Trojan Wallet

Peter Rhoads

How did you get into directing?
I worked on Wall Street for a number of years before I decided to go into the “picture” business. When I finally moved to Los Angeles, I was sure that I wanted to be a cinematographer. I worked in the camera department on Universal Studios’ Big Fat Liar and was fascinated by everything. The director was Shawn Levy (Night at the Museum) and he opened the door for me. Shawn showed me the art of directing from the beginning to the end. I was very fortunate to be given an opportunity that doesn’t seem to exist in Hollywood: a true mentor.

What is your most recent project?
I recently directed a variety of different projects: A puppet piece, a documentary, and a viral film. Starting with a puppet destroying the earth in “Challenge Your World,” I followed with a documentary for Levi’s featuring the artist Mike Perry, next up is a Dr. Strangelove-esque satirical piece for McAfee.

What is the best part of being a director?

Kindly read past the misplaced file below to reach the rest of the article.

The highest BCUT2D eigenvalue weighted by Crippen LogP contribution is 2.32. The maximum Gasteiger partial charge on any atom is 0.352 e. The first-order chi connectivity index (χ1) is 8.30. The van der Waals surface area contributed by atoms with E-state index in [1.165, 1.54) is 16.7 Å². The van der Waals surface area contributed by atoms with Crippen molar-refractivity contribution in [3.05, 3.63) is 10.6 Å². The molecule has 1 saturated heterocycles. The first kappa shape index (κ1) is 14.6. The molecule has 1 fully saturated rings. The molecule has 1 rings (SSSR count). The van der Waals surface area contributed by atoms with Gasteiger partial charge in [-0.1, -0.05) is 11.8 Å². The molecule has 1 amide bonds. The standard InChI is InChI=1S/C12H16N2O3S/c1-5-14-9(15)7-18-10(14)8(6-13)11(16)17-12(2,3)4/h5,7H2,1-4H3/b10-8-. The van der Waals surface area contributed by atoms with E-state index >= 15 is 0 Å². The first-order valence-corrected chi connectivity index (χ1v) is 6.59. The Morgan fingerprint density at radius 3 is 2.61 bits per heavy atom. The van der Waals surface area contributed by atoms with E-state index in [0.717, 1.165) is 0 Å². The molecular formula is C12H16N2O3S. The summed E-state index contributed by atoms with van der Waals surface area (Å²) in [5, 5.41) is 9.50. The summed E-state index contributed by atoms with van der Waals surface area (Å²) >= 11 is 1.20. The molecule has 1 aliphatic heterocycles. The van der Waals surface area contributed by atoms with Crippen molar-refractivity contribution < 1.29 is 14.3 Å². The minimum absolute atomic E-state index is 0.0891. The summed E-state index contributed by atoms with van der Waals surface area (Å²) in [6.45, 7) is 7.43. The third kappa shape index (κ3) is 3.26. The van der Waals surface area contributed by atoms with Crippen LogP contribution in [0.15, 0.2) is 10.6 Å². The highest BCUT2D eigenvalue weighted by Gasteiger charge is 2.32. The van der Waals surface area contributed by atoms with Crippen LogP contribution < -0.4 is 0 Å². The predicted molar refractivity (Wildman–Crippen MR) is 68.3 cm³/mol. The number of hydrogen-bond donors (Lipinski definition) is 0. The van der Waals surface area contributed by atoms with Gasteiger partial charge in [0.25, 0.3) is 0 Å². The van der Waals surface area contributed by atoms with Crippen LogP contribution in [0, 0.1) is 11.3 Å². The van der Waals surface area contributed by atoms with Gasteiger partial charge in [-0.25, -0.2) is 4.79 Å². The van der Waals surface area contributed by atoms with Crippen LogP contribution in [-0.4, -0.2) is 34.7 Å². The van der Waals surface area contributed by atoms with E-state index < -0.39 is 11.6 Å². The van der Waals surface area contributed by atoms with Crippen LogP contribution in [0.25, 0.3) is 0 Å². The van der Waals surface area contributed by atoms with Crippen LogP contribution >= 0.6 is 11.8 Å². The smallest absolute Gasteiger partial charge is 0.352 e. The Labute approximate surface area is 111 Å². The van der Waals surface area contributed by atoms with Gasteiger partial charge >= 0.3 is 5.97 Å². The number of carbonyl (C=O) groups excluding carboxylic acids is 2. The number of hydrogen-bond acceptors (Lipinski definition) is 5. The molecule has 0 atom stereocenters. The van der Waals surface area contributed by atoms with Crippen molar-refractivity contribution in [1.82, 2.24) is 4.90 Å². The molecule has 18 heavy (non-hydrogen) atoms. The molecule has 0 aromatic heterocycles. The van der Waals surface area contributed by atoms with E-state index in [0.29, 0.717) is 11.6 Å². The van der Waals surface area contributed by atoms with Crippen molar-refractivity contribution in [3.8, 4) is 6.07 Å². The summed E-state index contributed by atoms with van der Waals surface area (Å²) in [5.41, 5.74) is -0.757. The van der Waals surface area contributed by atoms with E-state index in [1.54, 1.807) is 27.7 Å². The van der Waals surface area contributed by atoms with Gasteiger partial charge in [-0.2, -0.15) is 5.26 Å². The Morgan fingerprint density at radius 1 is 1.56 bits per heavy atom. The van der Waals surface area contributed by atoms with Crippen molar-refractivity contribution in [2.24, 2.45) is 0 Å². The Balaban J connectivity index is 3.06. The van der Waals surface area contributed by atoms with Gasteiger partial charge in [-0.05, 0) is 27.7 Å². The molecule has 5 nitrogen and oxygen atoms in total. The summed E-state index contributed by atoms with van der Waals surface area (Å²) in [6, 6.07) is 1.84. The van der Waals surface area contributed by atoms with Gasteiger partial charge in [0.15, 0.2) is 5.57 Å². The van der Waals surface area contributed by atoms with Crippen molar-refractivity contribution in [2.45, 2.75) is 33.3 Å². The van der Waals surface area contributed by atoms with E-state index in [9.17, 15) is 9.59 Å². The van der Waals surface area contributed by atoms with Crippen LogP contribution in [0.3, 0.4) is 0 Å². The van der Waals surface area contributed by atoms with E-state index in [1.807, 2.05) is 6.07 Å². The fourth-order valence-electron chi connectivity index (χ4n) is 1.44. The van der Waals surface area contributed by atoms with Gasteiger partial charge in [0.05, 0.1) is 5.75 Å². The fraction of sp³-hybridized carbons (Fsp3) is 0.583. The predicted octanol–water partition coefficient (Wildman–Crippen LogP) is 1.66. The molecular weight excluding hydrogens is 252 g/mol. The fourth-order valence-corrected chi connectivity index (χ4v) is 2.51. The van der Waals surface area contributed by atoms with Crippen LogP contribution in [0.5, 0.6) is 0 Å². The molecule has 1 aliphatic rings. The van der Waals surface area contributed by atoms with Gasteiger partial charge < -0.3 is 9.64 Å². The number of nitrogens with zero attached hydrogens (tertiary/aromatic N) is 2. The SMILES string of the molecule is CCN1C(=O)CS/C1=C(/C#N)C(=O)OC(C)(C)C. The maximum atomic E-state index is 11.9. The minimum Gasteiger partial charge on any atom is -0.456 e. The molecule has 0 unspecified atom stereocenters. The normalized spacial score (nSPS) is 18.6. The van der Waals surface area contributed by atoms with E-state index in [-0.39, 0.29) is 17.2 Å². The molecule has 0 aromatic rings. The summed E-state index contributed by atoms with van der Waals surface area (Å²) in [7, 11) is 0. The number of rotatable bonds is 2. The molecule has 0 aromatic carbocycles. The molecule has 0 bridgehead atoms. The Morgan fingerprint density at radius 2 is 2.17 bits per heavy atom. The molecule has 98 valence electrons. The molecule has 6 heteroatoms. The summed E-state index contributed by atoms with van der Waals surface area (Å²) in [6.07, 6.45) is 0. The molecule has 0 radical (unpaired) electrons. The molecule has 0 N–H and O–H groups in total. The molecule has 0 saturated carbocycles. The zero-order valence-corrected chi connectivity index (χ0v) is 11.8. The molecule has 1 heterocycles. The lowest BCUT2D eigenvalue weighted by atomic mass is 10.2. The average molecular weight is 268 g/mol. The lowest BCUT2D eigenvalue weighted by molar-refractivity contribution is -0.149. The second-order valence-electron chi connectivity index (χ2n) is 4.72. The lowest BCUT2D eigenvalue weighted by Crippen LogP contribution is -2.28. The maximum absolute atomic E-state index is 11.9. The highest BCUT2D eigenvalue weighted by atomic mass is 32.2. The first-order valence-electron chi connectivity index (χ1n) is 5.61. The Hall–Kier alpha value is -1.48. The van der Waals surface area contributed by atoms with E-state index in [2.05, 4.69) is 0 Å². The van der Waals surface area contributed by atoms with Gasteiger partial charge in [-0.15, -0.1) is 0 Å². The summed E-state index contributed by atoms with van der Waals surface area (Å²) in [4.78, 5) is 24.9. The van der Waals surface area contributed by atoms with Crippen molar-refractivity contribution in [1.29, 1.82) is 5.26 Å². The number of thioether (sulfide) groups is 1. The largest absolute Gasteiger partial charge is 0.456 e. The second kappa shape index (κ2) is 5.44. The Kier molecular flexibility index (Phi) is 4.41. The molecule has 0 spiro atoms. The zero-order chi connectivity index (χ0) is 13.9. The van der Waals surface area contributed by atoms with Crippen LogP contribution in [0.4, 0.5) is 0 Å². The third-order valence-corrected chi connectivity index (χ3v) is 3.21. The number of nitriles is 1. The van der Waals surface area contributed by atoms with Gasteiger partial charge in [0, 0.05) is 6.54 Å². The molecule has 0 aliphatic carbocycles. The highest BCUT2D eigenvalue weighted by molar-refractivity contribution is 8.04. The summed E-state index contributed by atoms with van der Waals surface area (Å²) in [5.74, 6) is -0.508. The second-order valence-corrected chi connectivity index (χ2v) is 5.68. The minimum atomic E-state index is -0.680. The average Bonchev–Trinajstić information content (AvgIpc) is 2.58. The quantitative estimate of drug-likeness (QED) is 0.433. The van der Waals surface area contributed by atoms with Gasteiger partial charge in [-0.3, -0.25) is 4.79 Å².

Being a director is the best job on the planet. Nowhere else can you tell stories that resonate and explode into peoples living rooms with beauty, or humor or, dare I say it, poetry.

Have you a mentor and if so, who is that person (or persons)
and what has been the lesson learned from that mentoring which resonates most with you?

My mentor Shawn Levy is wicked smart. Shawn always said that you need three things to succeed in this business: luck, perseverance, and talent. There isn’t one thing that is more important than the other, you need all three.

Who is your favorite director and why?
On one side of the pond there is Jean-Pierre Jeunet. His work is beautiful and funny and strange, but entirely accessible to an audience. He creates a world and then invites you to play in it. On the other side of the Atlantic is Tim Burton. His work is perhaps more personal, but fun and funny and a little slice of genius. These two gentlemen are superb craftsmen and great favorites of mine.

What is your favorite movie? Your favorite commercial?
“Stella Artois: Pilot,” is an amazing spot. Cinema at its best. Picking one favorite film is too difficult, but a few that are tickling my fancy as of late are: All About My Mother, Monty Python’s Life of Brian and Delicatessan.

Tell use about your background (i.e. Where did you grow up? Past jobs?)
I grew up in Philadelphia and never knew anyone who made films. Everyone was doctors and lawyers and businessmen. Filmmaking always seemed very distant and slightly magical, as if these people were conjurers of sorts. I apprenticed under the Welsh painter Janet Reed for a number of years and she had me thinking of opportunities in the art world, but until I moved to LA I never met anyone in the business.